Continued from Part I
The Risks Associated With Making A Quiet Disclosure
What happens if the IRS disagrees with Joan, Tommy, or Trevor’s explanation for filing late FBARs? In other words, what if the IRS believes that their failure to file FBARs was not inadvertent or accidental, but instead willful?
This could result in any one of a number of “parade of horribles,” the most serious of which is a referral to Criminal Investigation. While that is generally the exception and not the rule, taxpayers should be mindful of the fact that, unlike OVDP, a “quiet disclosure” does not guarantee immunity from prosecution.
At the same time, if you thought that you could “change horses in midstream” and seek shelter in the OVDP bunker the moment the IRS questions your explanation, you are sadly mistaken. Unfortunately, it is too late. At the risk of sounding crass, the message that the IRS is sending is this: “You’ve made your bed so sleep in it!”
Taxpayers looking for guidance need look no further than the eminent archaeologist, Indiana Jones. In the same way that “Indie” had to choose between the “real” Holy Grail and the “fake” Holy Grail with the latter resulting in a gruesome death (i.e., decaying into dust) and the former resulting in eternal life, you must choose “wisely.”
Outside of criminal prosecution, what other risks could a taxpayer face? None other than FBAR penalties, the 800-pound gorilla of civil tax penalties. To the extent that a penalty is warranted, there are two types: non-willful and willful.
Both types have varying upper limits, but no floor. For example, the maximum nonwillful FBAR penalty is $ 10,000. And the maximum willful FBAR penalty is the greater of (a) $ 100,000 or (b) 50% of the closing balance in the account as of the last day for filing the FBAR.
There are two critical points to keep in mind when it comes to FBAR penalties. First, FBAR penalties are determined per account, not per unfiled FBAR. And second, penalties apply for each year of each violation. Taken together, this means that FBAR penalties can be aggregated, one on top of the other, catapulting one’s liability into the stratosphere.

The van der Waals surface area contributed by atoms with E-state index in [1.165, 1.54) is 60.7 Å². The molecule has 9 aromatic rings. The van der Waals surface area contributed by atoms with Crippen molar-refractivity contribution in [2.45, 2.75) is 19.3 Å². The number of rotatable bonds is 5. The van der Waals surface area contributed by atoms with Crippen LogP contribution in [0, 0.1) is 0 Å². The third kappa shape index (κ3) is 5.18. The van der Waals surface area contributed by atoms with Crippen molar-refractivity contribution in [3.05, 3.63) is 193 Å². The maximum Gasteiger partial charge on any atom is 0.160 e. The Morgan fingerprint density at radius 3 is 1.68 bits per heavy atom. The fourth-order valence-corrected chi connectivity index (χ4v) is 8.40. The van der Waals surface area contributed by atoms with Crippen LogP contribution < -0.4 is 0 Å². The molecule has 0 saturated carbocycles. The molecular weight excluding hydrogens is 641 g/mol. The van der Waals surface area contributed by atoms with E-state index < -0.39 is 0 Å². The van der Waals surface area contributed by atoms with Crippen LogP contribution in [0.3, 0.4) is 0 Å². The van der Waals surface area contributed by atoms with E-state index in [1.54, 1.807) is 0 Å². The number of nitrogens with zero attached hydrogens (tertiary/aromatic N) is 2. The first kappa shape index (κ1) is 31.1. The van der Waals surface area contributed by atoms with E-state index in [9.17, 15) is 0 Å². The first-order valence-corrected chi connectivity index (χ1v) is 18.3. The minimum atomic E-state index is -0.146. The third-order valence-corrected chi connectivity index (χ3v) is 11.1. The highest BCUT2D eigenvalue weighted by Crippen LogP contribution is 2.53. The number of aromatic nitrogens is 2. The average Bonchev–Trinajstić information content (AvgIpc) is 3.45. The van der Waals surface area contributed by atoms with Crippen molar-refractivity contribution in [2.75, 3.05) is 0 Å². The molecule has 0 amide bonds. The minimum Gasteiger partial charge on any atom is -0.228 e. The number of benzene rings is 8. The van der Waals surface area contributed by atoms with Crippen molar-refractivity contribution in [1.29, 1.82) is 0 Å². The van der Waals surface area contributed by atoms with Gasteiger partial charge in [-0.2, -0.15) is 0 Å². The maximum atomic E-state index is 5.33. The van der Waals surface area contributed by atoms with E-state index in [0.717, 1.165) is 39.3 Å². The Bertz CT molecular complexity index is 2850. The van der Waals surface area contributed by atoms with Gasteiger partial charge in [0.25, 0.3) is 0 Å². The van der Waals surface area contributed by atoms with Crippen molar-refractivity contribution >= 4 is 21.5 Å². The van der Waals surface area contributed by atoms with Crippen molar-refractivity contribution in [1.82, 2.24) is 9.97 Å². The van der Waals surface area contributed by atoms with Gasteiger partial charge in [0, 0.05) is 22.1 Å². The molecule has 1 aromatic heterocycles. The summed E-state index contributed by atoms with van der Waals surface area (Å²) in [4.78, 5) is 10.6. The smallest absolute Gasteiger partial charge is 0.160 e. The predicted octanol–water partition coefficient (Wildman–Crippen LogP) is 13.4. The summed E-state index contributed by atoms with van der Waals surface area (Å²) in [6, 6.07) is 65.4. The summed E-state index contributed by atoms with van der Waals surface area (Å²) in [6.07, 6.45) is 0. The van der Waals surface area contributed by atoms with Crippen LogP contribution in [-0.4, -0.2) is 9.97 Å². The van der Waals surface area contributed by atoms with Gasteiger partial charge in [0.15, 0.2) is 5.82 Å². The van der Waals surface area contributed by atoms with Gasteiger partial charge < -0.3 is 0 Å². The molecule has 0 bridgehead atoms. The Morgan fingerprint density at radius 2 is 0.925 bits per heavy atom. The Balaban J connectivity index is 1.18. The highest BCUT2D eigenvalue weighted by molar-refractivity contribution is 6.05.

Those who think that the likelihood of the IRS asserting multiple FBAR penalties, let alone multiple willful FBAR penalties, is ever so slight are sadly mistaken. If recent cases are any indication, not only has the IRS shown a willingness to assert multiple willful FBAR penalties that were enough to make Warren Buffet cry “uncle,” but it has done so with impunity.
For as malicious and mean-spirited as it might be, the IRS has support for its position. Indeed, it has wrapped itself in the “invisibility cloak” (the magical garment from the world of “Harry Potter” which makes anyone who wears it invisible) of recent circuit court decisions that have diluted the quantum of proof needed to establish “willfulness.” Therefore, it should come as no surprise that the IRS has been asserting willful FBAR penalties more aggressively now than it has ever done so before.
While the IRS could theoretically assert a willful FBAR penalty for any reason whatsoever — including for something as arbitrary and capricious as a dislike for the color of your shoes — keep in mind that just because the IRS thought that it was appropriate does not make it “official.” For example, you could challenge the assertion. In doing so, you’d be putting the IRS’s feet to the fire, by holding them up to their burden of proving “willfulness” in court. As illustrated in the Zwerner case, the IRS must prove willfulness to the satisfaction of a jury. And while willfulness need only be proven by clear and convincing evidence in the civil context, the fact remains that proving the existence of a mental state is easier said than done.
Even if the IRS can make out a colorable claim of willfulness, the taxpayer can mount a defense. Such defenses are grounded in “reasonable cause.”